• To turn a submarine into a turbulent mixing source we might attach a 10 m×10 m flat plate, say at the bow 14, with a random array of holes in a range of roughly <1.5 in through the plate as shown in FIG. 11. The hole diameters d1-d4 may range from 0.1 m to 1.0 m, in a presently preferred embodiment. The holes will reduce drag and promote the cascade of turbulence. Moving this through an ocean should produce the full range of eddies below 15 m range, since the Reynolds number ˜O(109) assures that the full cascade of scales will be present. Best results, in accordance with the invention, require that the submarines and any turbulence-generating devices mounted thereon (in the extended, operative positions) exhibit Reynolds numbers ≧10?
  • Diminishing the Intensity and Frequency of Tropical Storms
  • On the basis of the above estimates, a 100 km×100 km section of ocean surface can be cooled 5° C. by one submarine in approximately 24 days. For example,
  • W _ P = 10 14 5 × 10 7 sec 24 days ( 12 )
  • A more substantial section of ocean surface, say 300 km×300 km (15,000 sq. miles), could be cooled by, for example, nine submarines in the same 24 day period. To minimize the number and strength of hurricanes in a given year, a desired number of submarines could cool the section of ocean a few weeks before the hurricane season.
  • Particular deployment of submarines can be optimized according to simulation models. Several factors support the proposition that the above mixing times can be achieved by, for example, nine submarines traveling at the depth of the thermocline. For example, the Reynolds number for typical submarine movement is 0(108), and the diameter of the turbulent wake is known to expand proportionally to x1/3 to x1/2 where x marks the distance traveled, as explained in Carmody, J. Basic Engng. Trans. A.S.M.E. (1964), Chevray, The turbulent wake of a body of revolution, J. Basic Engineering, Vol. 90 (1968), and Jiménez, et al., Preliminary velocity measurements in the wake of a submarine model, 4th International Symposium of Particle Image Velocimetry, Sep. 17-19, 2001, which are hereby incorporated by reference. After a suitable initial time, measured in minutes, to allow the submarines to develop sufficient eddy generation, 9 submarines traveling in parallel, roughly 500 meters apart from each other, could well mix 2,500 km2 in roughly 18 hours.
  • Two additional effects enhance the turbulence intensity and aid in retarding natural turbulence decay. First, vertical stratification enhances the horizontal spread of eddies. This effect, sometimes referred to as “wake collapse,” facilitates the lateral spread of turbulence. Second, the ocean surface itself acts as a reflecting surface for turbulent eddy spread, hence also enhancing horizontal spread of the turbulent eddies.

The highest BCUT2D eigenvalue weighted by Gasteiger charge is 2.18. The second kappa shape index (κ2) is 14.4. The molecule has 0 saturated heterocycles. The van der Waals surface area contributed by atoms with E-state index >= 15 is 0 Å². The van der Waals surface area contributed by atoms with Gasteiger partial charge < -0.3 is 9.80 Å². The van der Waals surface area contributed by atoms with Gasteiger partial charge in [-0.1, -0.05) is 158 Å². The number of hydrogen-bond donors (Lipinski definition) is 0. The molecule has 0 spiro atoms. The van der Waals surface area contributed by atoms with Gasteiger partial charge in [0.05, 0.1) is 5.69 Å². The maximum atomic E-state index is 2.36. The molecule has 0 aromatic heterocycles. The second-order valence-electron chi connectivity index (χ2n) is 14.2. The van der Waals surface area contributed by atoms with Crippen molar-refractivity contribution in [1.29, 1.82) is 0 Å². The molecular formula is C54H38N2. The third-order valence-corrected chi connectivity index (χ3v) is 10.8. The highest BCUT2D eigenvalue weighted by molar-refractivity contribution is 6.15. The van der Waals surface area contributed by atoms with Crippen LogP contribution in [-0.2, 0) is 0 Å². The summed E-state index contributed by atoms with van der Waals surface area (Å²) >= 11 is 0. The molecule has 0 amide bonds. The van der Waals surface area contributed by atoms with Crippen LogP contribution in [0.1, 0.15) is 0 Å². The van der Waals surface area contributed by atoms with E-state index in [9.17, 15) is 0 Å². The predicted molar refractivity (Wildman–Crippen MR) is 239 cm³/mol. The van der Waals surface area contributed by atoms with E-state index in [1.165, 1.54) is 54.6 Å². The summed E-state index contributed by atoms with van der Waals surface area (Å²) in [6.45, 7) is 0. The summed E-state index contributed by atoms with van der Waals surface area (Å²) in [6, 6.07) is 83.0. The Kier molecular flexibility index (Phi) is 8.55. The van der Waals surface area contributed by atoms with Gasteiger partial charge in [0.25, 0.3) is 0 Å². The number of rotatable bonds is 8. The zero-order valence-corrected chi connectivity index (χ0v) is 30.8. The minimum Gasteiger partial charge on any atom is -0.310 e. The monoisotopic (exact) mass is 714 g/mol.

• FIG. 12 exhibits a proposed deployment pattern of 10 submarines acting as turbulators to cool the surface layer of a 30 mi×120 mi patch of ocean considered above for a hurricane track leading to landfall. Based on the calculations given above this would require 12 hours, and therefore 2×1014 J of work.
  • Gallacher et al. (1989) observed the dramatic effect of “a 2.5° C. decrease in temperature”. These authors certainly do not mean that this will hold for some brief cooling duration. To estimate a sensible duration for cooling an analysis by Emanuel (1991) is useful that models the dynamics of a hurricane by a Carnot cycle driven by the air-ocean interface of the hurricane. Emanuel (1989, 2003) has estimated the period of the Carnot cycle as being ˜15 hours, and we use this as an estimate for the required cooling time.
  • The proposed activity pattern of FIG. 12 covers a nominal duration of 12 hours of hurricane tracking, which might be inadequate. Doubling the ocean patch of hurricane the track to 30 mi×240 mi, 48 hours of mixing at a cost of 4×1014 J, might provide a more telling effect on the hurricane intensity.
  • Will Full Mixing be Achieved?
  • The submarine tracks depicted in FIG. 12 are spaced 6 mi/√{square root over (2)}≈7 km apart and there might be concern about the degree of mixing. In addition to turbulent mixing being highly efficient there are several additional fluid dynamical effects which enhance the mixing process. As shown by Prandtl (Landau & Lifshitz, 1987) the trailing turbulent wake after many body lengths of evolution enters a scaling region that scales as the distance traveled to the cube root power. If a denotes the diameter of the wake in meters then for our deliberations this results in
  • a A ( C f b U b t A ) 1 / 3 , ( 13 )
  • after a time t. For t=48 hr. with A=102 meters and the above values of Cf b and Ub we obtain

  • a=O(103)m.  (14)
  • (14) is conservative since early wake growth is linear before scaling slowly sets in. Also since the ocean surface can reasonably be taken as a reflecting boundary which implies that (14) might be doubled; and in view of the density gradient the lateral spread of the wake is significantly enhanced, especially when the wake is near collapse (Schooley, 1967).
  • Finally it can be observed from FIG. 12 that the sea surface is tessellated into squares so that spread need only reach to 3.5 km to achieve full mixing.